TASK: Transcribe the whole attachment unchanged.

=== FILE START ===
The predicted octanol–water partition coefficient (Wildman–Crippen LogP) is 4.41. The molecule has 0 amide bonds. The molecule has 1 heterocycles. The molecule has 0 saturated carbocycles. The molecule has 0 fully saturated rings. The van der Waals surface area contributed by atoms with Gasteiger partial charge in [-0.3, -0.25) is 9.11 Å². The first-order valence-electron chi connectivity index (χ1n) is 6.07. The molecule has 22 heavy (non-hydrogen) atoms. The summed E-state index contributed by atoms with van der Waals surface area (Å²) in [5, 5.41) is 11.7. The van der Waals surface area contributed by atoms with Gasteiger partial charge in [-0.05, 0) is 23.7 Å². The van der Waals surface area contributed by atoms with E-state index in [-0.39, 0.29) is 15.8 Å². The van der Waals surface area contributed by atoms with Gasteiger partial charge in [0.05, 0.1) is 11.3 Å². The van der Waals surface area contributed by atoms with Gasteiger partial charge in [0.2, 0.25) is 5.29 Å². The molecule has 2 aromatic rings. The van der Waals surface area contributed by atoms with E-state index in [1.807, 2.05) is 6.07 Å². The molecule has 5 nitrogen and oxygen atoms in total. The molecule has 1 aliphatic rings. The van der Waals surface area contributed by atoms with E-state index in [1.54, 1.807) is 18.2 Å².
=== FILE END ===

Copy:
The predicted octanol–water partition coefficient (Wildman–Crippen LogP) is 4.41. The molecule has 0 amide bonds. The molecule has 1 heterocycles. The molecule has 0 saturated carbocycles. The molecule has 0 fully saturated rings. The van der Waals surface area contributed by atoms with Gasteiger partial charge in [-0.3, -0.25) is 9.11 Å². The first-order valence-electron chi connectivity index (χ1n) is 6.07. The molecule has 22 heavy (non-hydrogen) atoms. The summed E-state index contributed by atoms with van der Waals surface area (Å²) in [5, 5.41) is 11.7. The van der Waals surface area contributed by atoms with Gasteiger partial charge in [-0.05, 0) is 23.7 Å². The van der Waals surface area contributed by atoms with E-state index in [-0.39, 0.29) is 15.8 Å². The van der Waals surface area contributed by atoms with Gasteiger partial charge in [0.05, 0.1) is 11.3 Å². The van der Waals surface area contributed by atoms with Gasteiger partial charge in [0.2, 0.25) is 5.29 Å². The molecule has 2 aromatic rings. The van der Waals surface area contributed by atoms with E-state index in [1.807, 2.05) is 6.07 Å². The molecule has 5 nitrogen and oxygen atoms in total. The molecule has 1 aliphatic rings. The van der Waals surface area contributed by atoms with E-state index in [1.54, 1.807) is 18.2 Å².